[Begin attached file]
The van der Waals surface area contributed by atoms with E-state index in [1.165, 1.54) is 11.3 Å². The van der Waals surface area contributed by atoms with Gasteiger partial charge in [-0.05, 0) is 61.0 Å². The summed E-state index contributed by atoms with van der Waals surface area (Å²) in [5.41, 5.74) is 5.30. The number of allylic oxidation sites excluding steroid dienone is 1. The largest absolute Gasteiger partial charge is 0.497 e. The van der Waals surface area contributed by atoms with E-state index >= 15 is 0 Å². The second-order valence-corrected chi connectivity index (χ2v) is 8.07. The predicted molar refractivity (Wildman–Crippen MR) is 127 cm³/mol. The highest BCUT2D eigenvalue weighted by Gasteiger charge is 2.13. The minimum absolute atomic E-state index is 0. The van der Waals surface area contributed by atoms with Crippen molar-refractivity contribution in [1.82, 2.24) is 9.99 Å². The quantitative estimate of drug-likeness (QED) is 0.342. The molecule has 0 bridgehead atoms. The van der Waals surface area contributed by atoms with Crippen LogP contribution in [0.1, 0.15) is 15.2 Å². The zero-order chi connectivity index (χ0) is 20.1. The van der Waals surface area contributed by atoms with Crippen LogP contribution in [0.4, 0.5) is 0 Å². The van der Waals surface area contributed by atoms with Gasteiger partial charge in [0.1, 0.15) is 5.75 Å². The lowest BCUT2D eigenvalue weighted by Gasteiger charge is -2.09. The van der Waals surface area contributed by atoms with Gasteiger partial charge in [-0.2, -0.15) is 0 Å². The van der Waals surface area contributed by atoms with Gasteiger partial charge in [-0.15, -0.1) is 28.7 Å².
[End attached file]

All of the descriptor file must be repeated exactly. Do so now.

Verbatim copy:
The van der Waals surface area contributed by atoms with E-state index in [1.165, 1.54) is 11.3 Å². The van der Waals surface area contributed by atoms with Gasteiger partial charge in [-0.05, 0) is 61.0 Å². The summed E-state index contributed by atoms with van der Waals surface area (Å²) in [5.41, 5.74) is 5.30. The number of allylic oxidation sites excluding steroid dienone is 1. The largest absolute Gasteiger partial charge is 0.497 e. The van der Waals surface area contributed by atoms with E-state index >= 15 is 0 Å². The second-order valence-corrected chi connectivity index (χ2v) is 8.07. The predicted molar refractivity (Wildman–Crippen MR) is 127 cm³/mol. The highest BCUT2D eigenvalue weighted by Gasteiger charge is 2.13. The minimum absolute atomic E-state index is 0. The van der Waals surface area contributed by atoms with Crippen molar-refractivity contribution in [1.82, 2.24) is 9.99 Å². The quantitative estimate of drug-likeness (QED) is 0.342. The molecule has 0 bridgehead atoms. The van der Waals surface area contributed by atoms with Crippen LogP contribution in [0.1, 0.15) is 15.2 Å². The zero-order chi connectivity index (χ0) is 20.1. The van der Waals surface area contributed by atoms with Crippen LogP contribution in [0.4, 0.5) is 0 Å². The van der Waals surface area contributed by atoms with Gasteiger partial charge in [0.1, 0.15) is 5.75 Å². The lowest BCUT2D eigenvalue weighted by Gasteiger charge is -2.09. The van der Waals surface area contributed by atoms with Gasteiger partial charge in [-0.2, -0.15) is 0 Å². The van der Waals surface area contributed by atoms with Gasteiger partial charge in [-0.15, -0.1) is 28.7 Å².